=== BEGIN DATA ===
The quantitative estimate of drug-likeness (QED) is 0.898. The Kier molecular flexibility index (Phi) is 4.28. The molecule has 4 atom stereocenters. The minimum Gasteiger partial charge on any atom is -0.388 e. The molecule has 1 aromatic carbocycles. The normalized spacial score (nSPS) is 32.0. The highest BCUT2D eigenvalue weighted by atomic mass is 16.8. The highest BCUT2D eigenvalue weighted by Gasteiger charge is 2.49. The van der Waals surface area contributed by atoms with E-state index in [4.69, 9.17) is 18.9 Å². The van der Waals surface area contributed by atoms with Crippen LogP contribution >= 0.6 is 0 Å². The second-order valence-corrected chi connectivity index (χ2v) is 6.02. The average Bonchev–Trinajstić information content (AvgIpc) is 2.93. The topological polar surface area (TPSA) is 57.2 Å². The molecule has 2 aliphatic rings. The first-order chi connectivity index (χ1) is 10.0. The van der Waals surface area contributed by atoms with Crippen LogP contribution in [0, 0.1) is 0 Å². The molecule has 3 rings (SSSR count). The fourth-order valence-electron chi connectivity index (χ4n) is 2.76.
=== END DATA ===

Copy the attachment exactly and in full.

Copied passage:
The quantitative estimate of drug-likeness (QED) is 0.898. The Kier molecular flexibility index (Phi) is 4.28. The molecule has 4 atom stereocenters. The minimum Gasteiger partial charge on any atom is -0.388 e. The molecule has 1 aromatic carbocycles. The normalized spacial score (nSPS) is 32.0. The highest BCUT2D eigenvalue weighted by atomic mass is 16.8. The highest BCUT2D eigenvalue weighted by Gasteiger charge is 2.49. The van der Waals surface area contributed by atoms with E-state index in [4.69, 9.17) is 18.9 Å². The van der Waals surface area contributed by atoms with Crippen LogP contribution >= 0.6 is 0 Å². The second-order valence-corrected chi connectivity index (χ2v) is 6.02. The average Bonchev–Trinajstić information content (AvgIpc) is 2.93. The topological polar surface area (TPSA) is 57.2 Å². The molecule has 2 aliphatic rings. The first-order chi connectivity index (χ1) is 10.0. The van der Waals surface area contributed by atoms with Crippen LogP contribution in [0, 0.1) is 0 Å². The molecule has 3 rings (SSSR count). The fourth-order valence-electron chi connectivity index (χ4n) is 2.76.